Taking baby steps toward a new name for the Dixie Classic Fair, Winston-Salem’s general government committee on Tuesday endorsed putting the new name — whatever it turns out to be — into use for the 2020 fair.

With only a few citizens present, a heavy corps of journalists turned out for an expected dramatic moment on Tuesday. The committee, however, passed for the session on what the new name should be.

The full Winston-Salem City Council will vote on Monday whether to chisel into stone the 2020 timing for the new name.

A staff suggestion to call the fair the Twin City Classic didn’t look very healthy after Tuesday’s meeting, with two city council members panning the choice. No other suggestions were put forth on Tuesday. People are saying that Twin City is too narrow for a fair that has a regional reach.

Roger Kirkman, the only person who signed up to speak during the meeting, told council members that the fair is “not of just one county” but has “served the Northwest in the same attendance class of many state fairs.”

Calling the fair by a name that refers only to Winston-Salem, he said, “excludes not only the entire Northwest, but diminishes itself further by leaving out the county it is in.”

Driving home the same point in an email sent to Mayor Allen Joines and council members, Kathleen Garber, the chair of the city’s Fair Planning Committee, said that it was “very disheartening to see multiple recommendations from our committee, city management and fair staff be ignored” in favor of the Twin City name.

“The fair is owned by the city of Winston-Salem, but it draws in attendees, participants, vendors and exhibitors from all over Northwest North Carolina and beyond,” Garber wrote.

Trying to cap off months of controversy, the council voted on Aug. 19 to change the name of the fair but didn’t say what the new name should be.

In April, some residents complained that the word Dixie in the fair smacked of slavery and segregation because of its association with the Old South. Defenders called the name a common regional moniker and cited uses ranging from Dixie cups to Dixie Crystals sugar.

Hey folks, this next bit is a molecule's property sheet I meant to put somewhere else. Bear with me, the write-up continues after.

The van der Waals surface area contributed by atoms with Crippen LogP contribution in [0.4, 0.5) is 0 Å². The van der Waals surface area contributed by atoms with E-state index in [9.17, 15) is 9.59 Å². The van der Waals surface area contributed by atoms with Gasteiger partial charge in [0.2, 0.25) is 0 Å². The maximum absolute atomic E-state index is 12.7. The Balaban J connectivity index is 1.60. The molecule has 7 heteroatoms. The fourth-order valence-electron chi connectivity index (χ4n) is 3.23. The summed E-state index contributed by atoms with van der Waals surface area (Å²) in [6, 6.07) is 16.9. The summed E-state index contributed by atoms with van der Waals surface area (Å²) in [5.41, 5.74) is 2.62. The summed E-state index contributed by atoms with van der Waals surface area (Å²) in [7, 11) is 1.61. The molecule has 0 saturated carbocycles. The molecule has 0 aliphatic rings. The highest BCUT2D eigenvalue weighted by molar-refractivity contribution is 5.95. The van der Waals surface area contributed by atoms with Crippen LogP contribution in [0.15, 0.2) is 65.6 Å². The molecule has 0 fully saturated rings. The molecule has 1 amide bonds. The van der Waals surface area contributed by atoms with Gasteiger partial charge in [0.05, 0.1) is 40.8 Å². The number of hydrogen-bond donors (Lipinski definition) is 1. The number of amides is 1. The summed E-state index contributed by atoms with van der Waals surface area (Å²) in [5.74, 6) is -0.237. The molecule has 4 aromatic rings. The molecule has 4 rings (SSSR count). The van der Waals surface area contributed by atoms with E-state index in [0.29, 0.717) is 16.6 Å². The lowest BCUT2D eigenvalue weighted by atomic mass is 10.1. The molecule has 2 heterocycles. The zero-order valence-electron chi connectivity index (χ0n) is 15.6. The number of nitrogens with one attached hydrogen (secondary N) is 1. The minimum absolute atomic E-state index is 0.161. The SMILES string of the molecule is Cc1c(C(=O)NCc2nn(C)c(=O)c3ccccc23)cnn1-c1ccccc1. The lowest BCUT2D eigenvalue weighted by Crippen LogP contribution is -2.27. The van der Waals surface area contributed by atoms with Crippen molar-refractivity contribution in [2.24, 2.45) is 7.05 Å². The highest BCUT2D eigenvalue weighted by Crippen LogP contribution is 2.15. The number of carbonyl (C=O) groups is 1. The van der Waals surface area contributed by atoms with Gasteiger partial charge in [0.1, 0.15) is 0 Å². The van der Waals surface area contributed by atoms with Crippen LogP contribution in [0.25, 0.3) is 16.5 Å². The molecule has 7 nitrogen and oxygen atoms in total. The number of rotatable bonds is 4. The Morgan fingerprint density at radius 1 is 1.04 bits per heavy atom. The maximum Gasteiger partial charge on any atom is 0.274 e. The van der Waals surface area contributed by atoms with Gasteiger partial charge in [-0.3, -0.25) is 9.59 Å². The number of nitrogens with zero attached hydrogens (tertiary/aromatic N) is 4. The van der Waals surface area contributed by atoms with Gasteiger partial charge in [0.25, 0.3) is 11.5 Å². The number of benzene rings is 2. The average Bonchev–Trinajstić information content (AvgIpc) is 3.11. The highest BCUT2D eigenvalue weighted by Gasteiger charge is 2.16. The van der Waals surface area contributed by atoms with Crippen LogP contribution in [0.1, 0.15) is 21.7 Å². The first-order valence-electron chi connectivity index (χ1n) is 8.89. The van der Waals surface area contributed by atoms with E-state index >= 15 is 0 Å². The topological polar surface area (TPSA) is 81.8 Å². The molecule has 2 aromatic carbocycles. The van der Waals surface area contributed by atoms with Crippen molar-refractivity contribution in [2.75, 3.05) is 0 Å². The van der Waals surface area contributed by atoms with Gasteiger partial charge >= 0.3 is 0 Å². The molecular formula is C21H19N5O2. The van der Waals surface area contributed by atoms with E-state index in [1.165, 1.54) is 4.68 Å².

East Ward Council Member Annette Scippio argued for delay in picking a new name during Tuesday’s meeting. She learned from Assistant City Manager Ben Rowe that the city could wait until early 2020 at the very latest to change the name in time for the fall 2020 fair.

Scippio said that with efforts by the chamber of commerce and others to study ways to better promote the city, perhaps the city should wait and see what comes out of that.

That suggestion brought an objection from Northwest Ward Council Member Jeff MacIntosh, who pointed out that the city had previously tossed the name-change task to citizen committees, only to pull it back in favor of the council deciding for itself.

“We could get good feedback from the chamber, but we have already kicked it over once to someone. I would not want to wait on that process.”

The push to set 2020 as the season for a new fair name was made by Besse, who said he didn’t want any needless delay.

“The opinion I get from constituents is clear on one point: ‘Don’t you have other more important things you need to be spending your time on?’ (and) the answer is yes,” Besse said.

“This is a powerful symbolic issue on which we are never going to get a public consensus. We have gotten a lot of input, from Winston-Salem, from all across the country, 14 states, including folks in Hawaii.”

The vote on the committee was 3-0 on Besse’s motion to make the change effective in 2020. The committee members voting were North Ward Council Member D.D. Adams, Besse and Scippio. Member Robert Clark of West Ward was absent.

South Ward Council Member John Larson could be heard telling someone in the audience before the meeting that he was opposed to the Twin City name. In committee, he said he wanted more than one choice for a name.

City administrators said they polled council members before deciding to submit the Twin City name, although they acknowledged that there were multiple suggestions from the council, including Carolina Classic, Winston-Salem Classic and, simply, Classic.

As it now stands, the general government committee will consider the name once again in October.

“We have eight members and probably eight opinions,” Besse said. “At some point, we will have to pick one.”

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